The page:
+0  
 
+2
127
10
avatar+163 

Consider the following points on the graphs of \(y = \cos{x}\) and \(y = \cos{\frac{x}{2}}\) with the added vertical dashed lines:


Find C and D

I tried finding the cosine of points a and b but not sure how I continue here

 Jan 30, 2023
edited by YourAverageDummy  Jan 30, 2023
 #5
avatar+23 
+1

B= 4/8 C=4/8

 Jan 31, 2023
 #6
avatar+23 
0

Sorry C is -1/8

Ds1234  Jan 31, 2023
 #7
avatar+163 
0

no but I would be interested how you came to that solution

YourAverageDummy  Jan 31, 2023
 #8
avatar+118573 
+1

I think there are a couple of different ways to take lthis question.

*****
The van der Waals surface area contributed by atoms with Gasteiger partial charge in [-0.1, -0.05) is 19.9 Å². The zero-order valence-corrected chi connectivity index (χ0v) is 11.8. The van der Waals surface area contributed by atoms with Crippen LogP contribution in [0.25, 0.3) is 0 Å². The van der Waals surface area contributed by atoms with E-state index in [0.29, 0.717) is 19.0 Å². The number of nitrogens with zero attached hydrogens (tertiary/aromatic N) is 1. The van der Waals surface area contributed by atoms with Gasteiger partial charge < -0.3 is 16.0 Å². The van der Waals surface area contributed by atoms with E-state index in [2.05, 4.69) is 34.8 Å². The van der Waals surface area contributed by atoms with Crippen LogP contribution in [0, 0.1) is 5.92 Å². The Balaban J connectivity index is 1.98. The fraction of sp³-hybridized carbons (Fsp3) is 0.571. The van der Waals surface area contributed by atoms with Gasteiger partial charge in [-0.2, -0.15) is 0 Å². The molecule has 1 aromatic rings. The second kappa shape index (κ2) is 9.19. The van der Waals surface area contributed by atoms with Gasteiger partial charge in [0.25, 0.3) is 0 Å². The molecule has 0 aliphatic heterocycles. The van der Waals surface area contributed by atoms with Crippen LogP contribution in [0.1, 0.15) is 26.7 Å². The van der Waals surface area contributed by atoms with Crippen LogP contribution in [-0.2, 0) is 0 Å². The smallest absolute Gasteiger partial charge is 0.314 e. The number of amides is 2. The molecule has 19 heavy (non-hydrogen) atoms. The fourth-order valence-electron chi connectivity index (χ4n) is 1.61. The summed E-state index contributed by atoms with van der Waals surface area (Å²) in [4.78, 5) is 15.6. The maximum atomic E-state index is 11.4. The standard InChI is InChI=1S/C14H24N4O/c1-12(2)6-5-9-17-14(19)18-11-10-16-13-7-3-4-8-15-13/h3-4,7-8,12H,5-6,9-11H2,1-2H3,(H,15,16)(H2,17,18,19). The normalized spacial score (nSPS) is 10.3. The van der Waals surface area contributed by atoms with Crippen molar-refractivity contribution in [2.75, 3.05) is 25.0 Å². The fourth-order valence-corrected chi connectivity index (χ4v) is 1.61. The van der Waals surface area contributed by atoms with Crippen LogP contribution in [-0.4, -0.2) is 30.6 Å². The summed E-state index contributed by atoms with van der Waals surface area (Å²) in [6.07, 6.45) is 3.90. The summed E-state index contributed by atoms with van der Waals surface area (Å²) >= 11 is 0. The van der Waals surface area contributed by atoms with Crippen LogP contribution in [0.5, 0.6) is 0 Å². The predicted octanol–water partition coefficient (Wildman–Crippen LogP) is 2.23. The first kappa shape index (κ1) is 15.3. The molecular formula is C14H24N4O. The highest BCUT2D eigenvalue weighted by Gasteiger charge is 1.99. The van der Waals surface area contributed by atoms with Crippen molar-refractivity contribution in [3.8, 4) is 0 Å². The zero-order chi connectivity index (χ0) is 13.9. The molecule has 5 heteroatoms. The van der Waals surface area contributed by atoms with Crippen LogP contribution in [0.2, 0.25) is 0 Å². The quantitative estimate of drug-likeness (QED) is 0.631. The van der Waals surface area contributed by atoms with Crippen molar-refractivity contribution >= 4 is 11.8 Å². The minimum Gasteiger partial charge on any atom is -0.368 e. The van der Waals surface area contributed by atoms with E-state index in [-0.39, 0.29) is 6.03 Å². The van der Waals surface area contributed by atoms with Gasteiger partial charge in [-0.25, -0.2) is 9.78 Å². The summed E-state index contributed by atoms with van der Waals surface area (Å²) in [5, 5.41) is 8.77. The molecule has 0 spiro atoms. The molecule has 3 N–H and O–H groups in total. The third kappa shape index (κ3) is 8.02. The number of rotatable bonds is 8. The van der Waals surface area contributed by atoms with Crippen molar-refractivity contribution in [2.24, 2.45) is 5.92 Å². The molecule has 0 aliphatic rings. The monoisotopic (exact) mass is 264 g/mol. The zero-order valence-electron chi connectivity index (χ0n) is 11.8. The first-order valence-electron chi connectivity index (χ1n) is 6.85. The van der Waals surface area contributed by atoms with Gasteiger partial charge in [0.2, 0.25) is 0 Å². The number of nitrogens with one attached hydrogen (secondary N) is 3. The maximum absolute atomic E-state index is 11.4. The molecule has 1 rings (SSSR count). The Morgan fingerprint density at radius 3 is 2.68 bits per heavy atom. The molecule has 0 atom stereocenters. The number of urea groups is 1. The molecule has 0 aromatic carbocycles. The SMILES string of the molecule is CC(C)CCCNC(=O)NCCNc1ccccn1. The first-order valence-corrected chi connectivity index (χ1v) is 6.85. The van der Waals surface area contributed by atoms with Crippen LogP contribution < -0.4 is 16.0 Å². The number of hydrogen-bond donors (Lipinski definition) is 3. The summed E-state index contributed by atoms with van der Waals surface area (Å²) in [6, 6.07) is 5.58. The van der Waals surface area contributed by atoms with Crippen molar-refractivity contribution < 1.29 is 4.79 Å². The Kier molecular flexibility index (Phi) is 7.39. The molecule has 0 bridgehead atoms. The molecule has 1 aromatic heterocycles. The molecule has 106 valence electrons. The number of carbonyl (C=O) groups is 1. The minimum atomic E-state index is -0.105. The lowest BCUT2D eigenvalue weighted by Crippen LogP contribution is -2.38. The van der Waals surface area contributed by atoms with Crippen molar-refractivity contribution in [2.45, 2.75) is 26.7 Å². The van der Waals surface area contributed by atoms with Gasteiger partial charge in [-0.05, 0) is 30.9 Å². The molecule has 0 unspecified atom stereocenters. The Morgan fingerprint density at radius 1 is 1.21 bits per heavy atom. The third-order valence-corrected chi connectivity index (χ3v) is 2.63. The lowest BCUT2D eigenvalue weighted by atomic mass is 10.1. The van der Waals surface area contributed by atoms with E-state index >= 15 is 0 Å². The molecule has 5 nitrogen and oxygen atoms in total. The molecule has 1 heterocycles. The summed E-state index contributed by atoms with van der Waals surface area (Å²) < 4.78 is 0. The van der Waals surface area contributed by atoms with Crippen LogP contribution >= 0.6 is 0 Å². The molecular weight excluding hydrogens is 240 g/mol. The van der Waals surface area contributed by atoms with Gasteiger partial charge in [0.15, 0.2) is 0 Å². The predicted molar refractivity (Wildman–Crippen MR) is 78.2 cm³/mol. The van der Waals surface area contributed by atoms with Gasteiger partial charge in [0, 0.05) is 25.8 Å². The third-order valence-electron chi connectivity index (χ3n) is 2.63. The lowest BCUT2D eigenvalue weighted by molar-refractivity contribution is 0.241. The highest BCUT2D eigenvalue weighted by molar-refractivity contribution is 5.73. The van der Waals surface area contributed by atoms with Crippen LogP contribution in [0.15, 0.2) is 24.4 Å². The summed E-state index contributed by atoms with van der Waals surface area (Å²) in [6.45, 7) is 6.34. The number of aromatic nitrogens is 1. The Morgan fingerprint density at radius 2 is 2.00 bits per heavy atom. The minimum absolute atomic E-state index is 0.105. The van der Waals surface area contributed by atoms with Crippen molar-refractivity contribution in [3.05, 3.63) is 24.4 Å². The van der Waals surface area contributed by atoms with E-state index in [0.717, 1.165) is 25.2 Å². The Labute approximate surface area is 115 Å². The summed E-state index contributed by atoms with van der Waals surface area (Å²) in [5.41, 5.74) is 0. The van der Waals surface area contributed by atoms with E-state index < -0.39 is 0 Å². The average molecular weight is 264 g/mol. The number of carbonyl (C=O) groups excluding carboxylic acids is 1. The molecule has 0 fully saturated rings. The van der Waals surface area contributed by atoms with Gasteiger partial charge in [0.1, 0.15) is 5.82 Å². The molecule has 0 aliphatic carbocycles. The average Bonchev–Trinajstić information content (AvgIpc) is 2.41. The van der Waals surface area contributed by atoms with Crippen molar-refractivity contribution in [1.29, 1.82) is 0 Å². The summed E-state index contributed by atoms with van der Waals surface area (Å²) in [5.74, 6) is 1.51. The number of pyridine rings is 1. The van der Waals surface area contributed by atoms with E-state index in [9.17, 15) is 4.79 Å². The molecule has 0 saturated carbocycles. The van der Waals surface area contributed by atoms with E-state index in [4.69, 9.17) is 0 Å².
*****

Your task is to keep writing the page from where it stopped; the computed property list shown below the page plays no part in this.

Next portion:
Looking at the graph I can see that  b=a+2pi

From a to b is a whole wavelength of  cos a   and a half a wavelength of cos (a/2)

This means that

1-d = c - - 1

1-d= c+1

c=-d

 

\(cos\;a= \frac{1}{8}\\ cos(\frac{a}{2}+\frac{a}{2})=\frac{1}{8}\\ cos^2(\frac{a}{2})-sin^2(\frac{a}{2})=\frac{1}{8}\\ cos^2(\frac{a}{2})-(1-cos^2(\frac{a}{2}))=\frac{1}{8}\\ 2cos^2(\frac{a}{2})-1=\frac{1}{8}\\ 2cos^2(\frac{a}{2})=\frac{9}{8}\\ cos^2(\frac{a}{2})=\frac{9}{16}\\ cos(\frac{a}{2})=\pm\frac{3}{4}\\ \text{discount the positive answer}\\ c=cos(\frac{a}{2})=-\frac{3}{4}\\ \)

 

\(d=\frac{3}{4}\)

 Jan 31, 2023
edited by Melody  Jan 31, 2023
 #9
avatar+163 
+1

huh. I never thought that you could prove c in terms of d
Thanks Melody!

 Jan 31, 2023
 #10
avatar+118573 
0

You are welcome :)

Melody  Feb 1, 2023

2 Online Users